"The Hard Lessons of Modeling the Coronavirus Pandemic"

Recent Quanta piece on the abysmal track record of disease modeling outside the ivory tower:

But on September 3, just one week into its fall semester, the university faced a bleak reality. Nearly 800 of its students had tested positive for the coronavirus — more than the model had projected by Thanksgiving. Administrators had to issue an immediate campus-wide suspension of nonessential activities.

What had gone wrong? The scientists had seemingly included so much room for error, so many contingencies for how students might behave. “What we didn’t anticipate was that they would break the law,” Goldenfeld said — that some students, even after testing positive and being told to quarantine, would attend parties anyway. This turned out to be critical: Given how COVID-19 spreads, even if only a few students went against the rules, the infection rate could explode.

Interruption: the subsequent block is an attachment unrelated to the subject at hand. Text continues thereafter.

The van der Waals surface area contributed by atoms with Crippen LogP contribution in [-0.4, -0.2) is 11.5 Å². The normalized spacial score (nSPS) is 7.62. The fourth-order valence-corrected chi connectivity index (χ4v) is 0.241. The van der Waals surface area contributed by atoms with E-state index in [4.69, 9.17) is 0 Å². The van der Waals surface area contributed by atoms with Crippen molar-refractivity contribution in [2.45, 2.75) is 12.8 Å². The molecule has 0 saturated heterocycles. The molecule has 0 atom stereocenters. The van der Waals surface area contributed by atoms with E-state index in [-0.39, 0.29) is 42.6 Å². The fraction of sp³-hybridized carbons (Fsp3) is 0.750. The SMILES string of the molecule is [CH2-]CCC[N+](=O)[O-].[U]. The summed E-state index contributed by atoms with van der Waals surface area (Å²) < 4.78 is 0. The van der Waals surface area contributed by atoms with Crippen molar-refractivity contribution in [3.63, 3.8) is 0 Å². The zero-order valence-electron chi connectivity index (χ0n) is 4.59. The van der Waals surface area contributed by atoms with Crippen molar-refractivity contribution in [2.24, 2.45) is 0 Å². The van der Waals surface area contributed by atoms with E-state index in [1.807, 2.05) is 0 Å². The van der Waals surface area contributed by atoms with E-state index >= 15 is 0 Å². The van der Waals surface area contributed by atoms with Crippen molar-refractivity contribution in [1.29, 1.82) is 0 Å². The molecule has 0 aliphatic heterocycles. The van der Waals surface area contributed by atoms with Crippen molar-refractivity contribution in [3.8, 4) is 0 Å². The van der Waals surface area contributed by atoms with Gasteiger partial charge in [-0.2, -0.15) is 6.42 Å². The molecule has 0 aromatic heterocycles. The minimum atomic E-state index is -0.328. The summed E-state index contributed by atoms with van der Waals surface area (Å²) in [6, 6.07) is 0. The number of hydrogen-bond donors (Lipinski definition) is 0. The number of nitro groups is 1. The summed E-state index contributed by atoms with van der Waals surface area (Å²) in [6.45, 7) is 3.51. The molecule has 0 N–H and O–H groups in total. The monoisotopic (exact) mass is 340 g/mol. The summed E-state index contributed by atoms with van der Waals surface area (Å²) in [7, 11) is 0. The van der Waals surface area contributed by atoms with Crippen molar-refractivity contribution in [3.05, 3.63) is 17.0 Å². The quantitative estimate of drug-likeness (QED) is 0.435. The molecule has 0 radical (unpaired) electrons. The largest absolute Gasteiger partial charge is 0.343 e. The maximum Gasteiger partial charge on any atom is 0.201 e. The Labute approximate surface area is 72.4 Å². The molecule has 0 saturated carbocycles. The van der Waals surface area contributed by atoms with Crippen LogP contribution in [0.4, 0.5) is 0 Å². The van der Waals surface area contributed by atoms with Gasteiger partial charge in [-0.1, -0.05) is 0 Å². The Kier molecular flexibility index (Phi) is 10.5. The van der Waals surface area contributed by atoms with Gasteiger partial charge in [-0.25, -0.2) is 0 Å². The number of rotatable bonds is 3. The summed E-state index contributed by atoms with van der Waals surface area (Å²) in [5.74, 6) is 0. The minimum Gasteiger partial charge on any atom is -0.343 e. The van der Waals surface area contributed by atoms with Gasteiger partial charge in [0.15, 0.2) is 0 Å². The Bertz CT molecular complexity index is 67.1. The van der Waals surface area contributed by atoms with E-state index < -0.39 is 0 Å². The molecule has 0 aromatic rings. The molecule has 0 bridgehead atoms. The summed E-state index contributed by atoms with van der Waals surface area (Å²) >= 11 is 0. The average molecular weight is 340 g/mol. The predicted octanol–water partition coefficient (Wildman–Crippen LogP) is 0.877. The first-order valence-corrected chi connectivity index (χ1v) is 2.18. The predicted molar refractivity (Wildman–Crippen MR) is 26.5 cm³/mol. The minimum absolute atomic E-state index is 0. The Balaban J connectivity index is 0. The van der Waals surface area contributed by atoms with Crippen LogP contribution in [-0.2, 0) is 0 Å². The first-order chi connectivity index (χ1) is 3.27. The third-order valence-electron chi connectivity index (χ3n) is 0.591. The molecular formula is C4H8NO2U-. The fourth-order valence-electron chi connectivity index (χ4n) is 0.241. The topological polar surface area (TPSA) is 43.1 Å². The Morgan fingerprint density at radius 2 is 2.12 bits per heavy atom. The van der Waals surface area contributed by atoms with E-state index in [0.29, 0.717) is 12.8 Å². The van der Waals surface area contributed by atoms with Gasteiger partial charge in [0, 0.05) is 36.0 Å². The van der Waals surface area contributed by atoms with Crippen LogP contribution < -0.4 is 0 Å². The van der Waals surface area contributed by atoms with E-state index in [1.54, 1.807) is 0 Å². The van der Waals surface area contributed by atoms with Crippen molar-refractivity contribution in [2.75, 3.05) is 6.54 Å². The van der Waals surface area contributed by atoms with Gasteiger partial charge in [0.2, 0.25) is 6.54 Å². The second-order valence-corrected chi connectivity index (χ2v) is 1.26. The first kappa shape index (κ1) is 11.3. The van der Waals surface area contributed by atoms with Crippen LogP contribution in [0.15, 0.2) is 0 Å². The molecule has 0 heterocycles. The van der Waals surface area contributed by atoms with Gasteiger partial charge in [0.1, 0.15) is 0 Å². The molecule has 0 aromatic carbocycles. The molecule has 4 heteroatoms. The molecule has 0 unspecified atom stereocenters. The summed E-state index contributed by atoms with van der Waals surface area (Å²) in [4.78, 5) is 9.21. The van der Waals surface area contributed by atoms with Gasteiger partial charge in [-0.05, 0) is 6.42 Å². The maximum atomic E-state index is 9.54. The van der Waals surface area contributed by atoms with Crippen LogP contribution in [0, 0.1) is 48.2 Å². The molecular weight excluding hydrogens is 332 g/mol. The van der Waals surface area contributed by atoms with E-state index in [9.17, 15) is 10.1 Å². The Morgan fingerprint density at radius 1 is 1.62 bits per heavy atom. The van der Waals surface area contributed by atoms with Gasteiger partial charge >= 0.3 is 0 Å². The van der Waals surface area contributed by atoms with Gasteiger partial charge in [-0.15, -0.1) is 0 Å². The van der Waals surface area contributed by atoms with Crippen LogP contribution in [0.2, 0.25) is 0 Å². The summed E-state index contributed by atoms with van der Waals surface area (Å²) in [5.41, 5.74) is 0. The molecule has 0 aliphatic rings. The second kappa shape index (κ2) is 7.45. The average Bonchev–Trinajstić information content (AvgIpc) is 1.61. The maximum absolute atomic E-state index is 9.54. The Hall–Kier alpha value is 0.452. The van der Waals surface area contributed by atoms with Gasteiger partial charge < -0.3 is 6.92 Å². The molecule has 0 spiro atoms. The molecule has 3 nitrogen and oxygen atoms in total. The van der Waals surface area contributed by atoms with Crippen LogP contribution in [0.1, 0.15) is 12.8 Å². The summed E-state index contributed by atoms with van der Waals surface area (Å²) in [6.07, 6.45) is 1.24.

Wow, it’s almost as if toy models, simulations and observational data are not sufficient to inform policy decisions. Who knew!

I’m just glad that no one is using 2.4GHz electromagnetic packet exchange as a proxy for aerosolized droplet transmission… Oh wait.


Jim Bagrow
Jim Bagrow
Associate Professor of Mathematics & Statistics

My research interests include complex networks, computational social science, and data science.